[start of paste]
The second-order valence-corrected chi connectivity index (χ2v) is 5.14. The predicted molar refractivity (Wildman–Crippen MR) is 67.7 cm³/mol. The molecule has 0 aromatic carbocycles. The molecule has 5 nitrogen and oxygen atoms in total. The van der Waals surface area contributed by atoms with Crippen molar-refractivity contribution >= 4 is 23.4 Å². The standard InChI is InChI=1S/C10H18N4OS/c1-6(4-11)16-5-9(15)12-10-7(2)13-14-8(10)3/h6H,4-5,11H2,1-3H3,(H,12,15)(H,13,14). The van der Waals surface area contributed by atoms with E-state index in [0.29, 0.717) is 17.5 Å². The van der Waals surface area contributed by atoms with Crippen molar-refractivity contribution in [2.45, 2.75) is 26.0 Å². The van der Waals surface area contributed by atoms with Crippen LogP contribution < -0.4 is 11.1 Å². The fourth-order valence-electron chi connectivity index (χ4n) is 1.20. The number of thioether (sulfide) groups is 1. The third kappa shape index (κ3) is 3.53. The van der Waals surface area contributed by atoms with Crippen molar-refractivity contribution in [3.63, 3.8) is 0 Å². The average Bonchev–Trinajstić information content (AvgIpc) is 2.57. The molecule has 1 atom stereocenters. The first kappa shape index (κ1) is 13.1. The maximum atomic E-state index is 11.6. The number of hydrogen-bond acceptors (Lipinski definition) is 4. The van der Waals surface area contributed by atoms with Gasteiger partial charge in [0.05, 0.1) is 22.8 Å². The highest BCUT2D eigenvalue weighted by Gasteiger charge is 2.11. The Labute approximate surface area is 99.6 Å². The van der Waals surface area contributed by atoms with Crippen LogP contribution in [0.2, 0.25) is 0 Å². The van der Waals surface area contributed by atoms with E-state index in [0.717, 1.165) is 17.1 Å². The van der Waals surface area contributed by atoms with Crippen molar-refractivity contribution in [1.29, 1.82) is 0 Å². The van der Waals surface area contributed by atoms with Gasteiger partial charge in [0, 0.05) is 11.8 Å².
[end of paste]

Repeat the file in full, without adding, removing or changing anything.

The second-order valence-corrected chi connectivity index (χ2v) is 5.14. The predicted molar refractivity (Wildman–Crippen MR) is 67.7 cm³/mol. The molecule has 0 aromatic carbocycles. The molecule has 5 nitrogen and oxygen atoms in total. The van der Waals surface area contributed by atoms with Crippen molar-refractivity contribution >= 4 is 23.4 Å². The standard InChI is InChI=1S/C10H18N4OS/c1-6(4-11)16-5-9(15)12-10-7(2)13-14-8(10)3/h6H,4-5,11H2,1-3H3,(H,12,15)(H,13,14). The van der Waals surface area contributed by atoms with E-state index in [0.29, 0.717) is 17.5 Å². The van der Waals surface area contributed by atoms with Crippen molar-refractivity contribution in [2.45, 2.75) is 26.0 Å². The van der Waals surface area contributed by atoms with Crippen LogP contribution < -0.4 is 11.1 Å². The fourth-order valence-electron chi connectivity index (χ4n) is 1.20. The number of thioether (sulfide) groups is 1. The third kappa shape index (κ3) is 3.53. The van der Waals surface area contributed by atoms with Crippen molar-refractivity contribution in [3.63, 3.8) is 0 Å². The average Bonchev–Trinajstić information content (AvgIpc) is 2.57. The molecule has 1 atom stereocenters. The first kappa shape index (κ1) is 13.1. The maximum atomic E-state index is 11.6. The number of hydrogen-bond acceptors (Lipinski definition) is 4. The van der Waals surface area contributed by atoms with Gasteiger partial charge in [0.05, 0.1) is 22.8 Å². The highest BCUT2D eigenvalue weighted by Gasteiger charge is 2.11. The Labute approximate surface area is 99.6 Å². The van der Waals surface area contributed by atoms with Crippen LogP contribution in [0.2, 0.25) is 0 Å². The van der Waals surface area contributed by atoms with E-state index in [0.717, 1.165) is 17.1 Å². The van der Waals surface area contributed by atoms with Crippen molar-refractivity contribution in [1.29, 1.82) is 0 Å². The van der Waals surface area contributed by atoms with Gasteiger partial charge in [0, 0.05) is 11.8 Å².